Page images

against you, and delighteth in his creatures misery, it is impossible you should love him. The love of yourselves is so deeply rooted in nature, that we cannot lay it by, nor love any thing that is absolutely and directly against us. We conceive of the devil as an absolute enemy to God and man, and one that seeks our destruction, and therefore we cannot love him. And the great cause why troubled souls do love God no more, is because they represent him to themselves in an ugly, odious shape. To think of God as one that seeks and delighteth in man's ruin, is to make him as the devil. And then what wonder if instead of loving him, and delighting in him, you tremble at the thoughts of him, and fly from him.

As I have observed children, when they have seen the devil painted on the wall, in an ugly shape, they have partly feared, and partly hated it. If you do so by God in your fancy, it is not putting the name of God on him when you have done, that will reconcile' your affections to him as long as you strip him of his divine nature. Remember the Holy Ghost's description of God, 1 Johniv. 16. “God is love." Write these words deep in your understanding.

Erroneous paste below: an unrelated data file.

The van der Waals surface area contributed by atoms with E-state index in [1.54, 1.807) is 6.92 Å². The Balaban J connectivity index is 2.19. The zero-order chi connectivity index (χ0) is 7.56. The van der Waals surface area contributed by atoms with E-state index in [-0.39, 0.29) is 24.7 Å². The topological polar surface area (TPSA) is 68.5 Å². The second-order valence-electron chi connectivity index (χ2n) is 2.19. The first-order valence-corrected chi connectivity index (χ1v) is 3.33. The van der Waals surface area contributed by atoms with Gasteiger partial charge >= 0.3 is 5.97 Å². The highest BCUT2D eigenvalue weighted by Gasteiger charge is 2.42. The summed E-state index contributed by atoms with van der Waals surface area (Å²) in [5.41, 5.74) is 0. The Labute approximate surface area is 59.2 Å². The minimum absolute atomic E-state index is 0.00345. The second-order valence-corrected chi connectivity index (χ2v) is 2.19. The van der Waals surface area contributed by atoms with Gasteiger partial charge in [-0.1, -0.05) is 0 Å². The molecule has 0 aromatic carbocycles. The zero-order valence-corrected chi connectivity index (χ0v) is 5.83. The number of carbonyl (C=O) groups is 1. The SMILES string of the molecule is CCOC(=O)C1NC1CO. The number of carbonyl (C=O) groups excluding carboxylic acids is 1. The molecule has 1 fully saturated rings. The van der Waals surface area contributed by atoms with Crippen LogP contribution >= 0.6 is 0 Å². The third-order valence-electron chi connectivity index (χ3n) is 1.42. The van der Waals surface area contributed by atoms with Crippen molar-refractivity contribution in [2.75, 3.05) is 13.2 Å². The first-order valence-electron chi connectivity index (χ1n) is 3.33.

2. Hereby you will have this advantage also, that your thoughts of God will be more sweet and delightful to you. For as glorious and beautiful sights to your eyes, and melodious sounds to your ears, and sweet smells, tastes, &c. are all delightful : when things deformed, stinking, &c. are all loathsome, and we turn away from one with abhorrency, but for the other, we would often see, taste, &c. and enjoy them. So is it with the objects of our mind ; God hath given no command for duty, but what most perfectly agreeth with the nature of the object. He hath therefore bid us love God and delight in him above all, because he is above all in goodness ; even infinitely and inconceivably good; else we could not love him above all, nor would he ever command us so to do. The object is ever as exactly fitted to its part, as to draw out the love and delight of our hearts, as the precept is on its part, to oblige us to it. And indeed the nature of things is a precept to duty, and it which we call the law of nature.

3. Hereupon will follow this further advantage, that your thoughts will be both more easily drawn toward God, and more frequent and constant on him; for delightful objects draw the heart to them, as the loadstone doth the iron.


How gladly, and freely, and frequently do you think of your dearest friends. And if you did firmly conceive of God, as one that is ten thousand times more gracious, loving, and amiable than any friend that you have in the world, it would make you not only to love him above all friends, but also more freely, delightfully, and unweariedly to think of him.